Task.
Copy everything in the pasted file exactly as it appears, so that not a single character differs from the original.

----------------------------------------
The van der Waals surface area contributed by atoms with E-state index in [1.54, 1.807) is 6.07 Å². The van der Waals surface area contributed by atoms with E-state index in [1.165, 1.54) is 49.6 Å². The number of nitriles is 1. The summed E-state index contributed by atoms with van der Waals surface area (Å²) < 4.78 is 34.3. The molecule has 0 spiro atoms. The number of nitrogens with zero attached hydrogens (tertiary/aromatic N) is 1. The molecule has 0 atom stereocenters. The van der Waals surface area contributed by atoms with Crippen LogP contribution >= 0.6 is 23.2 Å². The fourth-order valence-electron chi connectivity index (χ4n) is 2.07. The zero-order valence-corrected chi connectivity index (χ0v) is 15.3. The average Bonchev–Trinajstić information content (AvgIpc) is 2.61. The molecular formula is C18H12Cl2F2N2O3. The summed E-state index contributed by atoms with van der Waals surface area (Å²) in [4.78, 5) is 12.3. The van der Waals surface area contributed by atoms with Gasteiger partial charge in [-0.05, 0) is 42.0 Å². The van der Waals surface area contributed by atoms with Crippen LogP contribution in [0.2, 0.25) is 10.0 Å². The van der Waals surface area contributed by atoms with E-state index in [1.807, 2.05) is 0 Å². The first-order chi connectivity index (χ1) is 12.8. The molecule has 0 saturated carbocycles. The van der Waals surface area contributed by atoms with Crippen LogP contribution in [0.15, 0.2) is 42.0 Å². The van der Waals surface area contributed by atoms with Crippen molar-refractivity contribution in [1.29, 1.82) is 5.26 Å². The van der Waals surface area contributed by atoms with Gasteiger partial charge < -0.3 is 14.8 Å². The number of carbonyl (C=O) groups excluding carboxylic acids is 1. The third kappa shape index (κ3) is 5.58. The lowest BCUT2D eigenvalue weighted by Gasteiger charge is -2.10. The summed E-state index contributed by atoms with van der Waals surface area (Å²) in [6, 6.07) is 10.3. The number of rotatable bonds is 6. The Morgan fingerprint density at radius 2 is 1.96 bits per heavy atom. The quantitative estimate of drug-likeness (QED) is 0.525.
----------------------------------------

The van der Waals surface area contributed by atoms with E-state index in [1.54, 1.807) is 6.07 Å². The van der Waals surface area contributed by atoms with E-state index in [1.165, 1.54) is 49.6 Å². The number of nitriles is 1. The summed E-state index contributed by atoms with van der Waals surface area (Å²) < 4.78 is 34.3. The molecule has 0 spiro atoms. The number of nitrogens with zero attached hydrogens (tertiary/aromatic N) is 1. The molecule has 0 atom stereocenters. The van der Waals surface area contributed by atoms with Crippen LogP contribution >= 0.6 is 23.2 Å². The fourth-order valence-electron chi connectivity index (χ4n) is 2.07. The zero-order valence-corrected chi connectivity index (χ0v) is 15.3. The average Bonchev–Trinajstić information content (AvgIpc) is 2.61. The molecular formula is C18H12Cl2F2N2O3. The summed E-state index contributed by atoms with van der Waals surface area (Å²) in [4.78, 5) is 12.3. The van der Waals surface area contributed by atoms with Gasteiger partial charge in [-0.05, 0) is 42.0 Å². The van der Waals surface area contributed by atoms with Crippen LogP contribution in [0.2, 0.25) is 10.0 Å². The van der Waals surface area contributed by atoms with E-state index in [1.807, 2.05) is 0 Å². The first-order chi connectivity index (χ1) is 12.8. The molecule has 0 saturated carbocycles. The van der Waals surface area contributed by atoms with Crippen LogP contribution in [0.15, 0.2) is 42.0 Å². The van der Waals surface area contributed by atoms with Crippen molar-refractivity contribution in [1.29, 1.82) is 5.26 Å². The van der Waals surface area contributed by atoms with Gasteiger partial charge < -0.3 is 14.8 Å². The number of carbonyl (C=O) groups excluding carboxylic acids is 1. The third kappa shape index (κ3) is 5.58. The lowest BCUT2D eigenvalue weighted by Gasteiger charge is -2.10. The summed E-state index contributed by atoms with van der Waals surface area (Å²) in [6, 6.07) is 10.3. The number of rotatable bonds is 6. The Morgan fingerprint density at radius 2 is 1.96 bits per heavy atom. The quantitative estimate of drug-likeness (QED) is 0.525.